Dance Review: “Dances by Isadora” — Freedom to Move

By Mary Paula Hunter

A passion for authenticity characterized this mesmerizing program from beginning to end.

Dances by Isadora, at Mount Auburn Cemetery, Cambridge, MA on June 22.

“Dances by Isadora” in action. Photo: Mary Paula Hunter

Under picture perfect skies on a recent Saturday afternoon, the work of Isadora Duncan was brought to life at the magnificent Mt. Auburn Cemetery. The one-hour show set in a meadow rimmed with towering oaks featured reconstructions of the modern dance pioneer’s masterpieces as well as new works by the company’s co-director, Kelli Edwards.

A passion for authenticity characterized the mesmerizing program from beginning to end. The seven-woman ensemble appeared to relish the opportunity to demonstrate their flawless control of Duncan’s ever-changing rhythms and precise patterns of locomotion. No less impressive was the company’s commitment to the sculptural dimension of Duncan’s choreography. Torsos shaped in all directions above signature skips and hops brought to mind Merce Cunningham’s patterns of locomotion that also incorporate articulation of the spine. And while these dancers performed Duncan’s layered choreography flawlessly, they were always mindful that for Duncan complexity of design and rhythm was second to a childlike embrace of natural movement.

The opener, “Classical Duet” performed to the music of Schubert (Op. 33 No. 10), introduced us to Duncan’s playfulness. Two dancers waltzed around each other with arms intertwined like garlands. As if best friends the two dancers mirrored each other’s movements even when they pulled apart, running and skipping along diagonal paths with their backs to each other.

Duncan choreographed the group work “Rose Petals” to Brahms’ Waltz, Op. 39. No. 15. Radical in her day for setting choreography to serious concert fare, Duncan made a case in Rose Petals for the marriage of unforced movement and great music written for the concert hall. The simplicity of light runs and gambols underscored lines of notes as if brilliant artistry is rooted in the human urge to move in an unforced manner. And although Duncan mimics the rhythm throughout, she does so in the spirit of collaboration. The music never feels prescriptive as in 19th century ballets, more like a springboard for Duncan’s fertile imagination.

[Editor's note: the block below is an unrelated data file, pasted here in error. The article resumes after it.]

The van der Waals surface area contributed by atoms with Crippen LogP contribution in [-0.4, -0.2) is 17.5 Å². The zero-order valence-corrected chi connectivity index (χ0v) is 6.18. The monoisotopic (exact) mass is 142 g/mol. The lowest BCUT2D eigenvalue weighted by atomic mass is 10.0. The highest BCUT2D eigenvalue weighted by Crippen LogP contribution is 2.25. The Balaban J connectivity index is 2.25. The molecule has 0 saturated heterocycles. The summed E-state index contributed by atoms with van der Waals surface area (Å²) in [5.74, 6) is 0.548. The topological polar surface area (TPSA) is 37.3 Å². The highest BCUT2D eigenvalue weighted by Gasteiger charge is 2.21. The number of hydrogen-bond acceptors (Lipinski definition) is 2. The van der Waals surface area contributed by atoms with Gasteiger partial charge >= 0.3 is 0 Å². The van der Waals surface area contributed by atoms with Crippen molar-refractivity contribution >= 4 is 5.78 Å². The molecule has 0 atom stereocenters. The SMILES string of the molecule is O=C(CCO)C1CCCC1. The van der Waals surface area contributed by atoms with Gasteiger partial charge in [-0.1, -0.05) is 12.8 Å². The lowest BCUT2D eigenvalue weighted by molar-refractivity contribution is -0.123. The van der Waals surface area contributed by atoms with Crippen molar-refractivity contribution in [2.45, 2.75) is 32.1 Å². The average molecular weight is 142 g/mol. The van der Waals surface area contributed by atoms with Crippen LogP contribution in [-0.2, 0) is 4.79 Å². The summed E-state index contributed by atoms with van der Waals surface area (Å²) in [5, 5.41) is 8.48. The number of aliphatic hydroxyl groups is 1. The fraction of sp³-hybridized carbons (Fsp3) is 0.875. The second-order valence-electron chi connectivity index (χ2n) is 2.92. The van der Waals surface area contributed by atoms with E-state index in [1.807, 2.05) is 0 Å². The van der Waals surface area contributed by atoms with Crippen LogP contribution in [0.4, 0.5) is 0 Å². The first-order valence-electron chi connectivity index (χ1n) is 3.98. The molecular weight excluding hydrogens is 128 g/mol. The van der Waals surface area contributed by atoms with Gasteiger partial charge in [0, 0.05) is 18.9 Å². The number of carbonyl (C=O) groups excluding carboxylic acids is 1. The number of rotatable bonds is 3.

By attaching serious music to modern dance — still in its infancy — Duncan conferred this new art form with the gravitas it lacked. As the seven dancers wove in and out of lines and circles, effortlessly coupling and uncoupling to the lilting waltz, one’s experience of the Brahms was enriched and forever changed.

Duncan’s disdain for the artificiality of Ballet was best expressed, ironically, in a Mazurka by Chopn. A solo work, “Mazurka Echarpe” was performed by stand out and co-founder of Dances of Isadora, Patricia Adams. Adams was neither earthy nor alluring as would be typical of a character dancer. Instead she proved that simplicity and a natural flow of gesture and locomotion can not only delight the eye but enhance and clarify the peculiar accent of the Mazurka.

Throughout the program, the Duncan-inspired costumes–panels of opaque fabric lightly wrapped around the body–allowed for a full range of movement and while exposed flesh may not be radical today, the light, loose costuming allowed for individual expression, subverting the authority of what would most likely have been a male choreographer in Duncan’s day and in today’s world, as well. Despite moving in complete synchrony, these dancers were free to reveal movement personalities that reinforced Duncan’s aversion to dogma and hierarchy.

Mary Paula Hunter lives in Providence, RI. She’s the 2014 Pell Award Winner for service to the Arts in RI. She is a choreographer and a writer who creates and performs her own text-based movement pieces. In 2019 Hunter published Someone Else, a novel set in her hometown of East Lansing, Michigan.

1 Comment

  1. Catherine Gallant on June 26, 2019 at 10:27 pm

    Thank you Mary Paula Hunter for the finely wrought description of Duncan’s movement and intention. Patricia Adams is unique among those who embody the Duncan vocabulary since she is completely musical without falling into representation. She has been an important mentor to our subsequent generations and has been invigorating the work for a new audience over the past 40 years. I’m so glad you were able to be there to share your reflective response.

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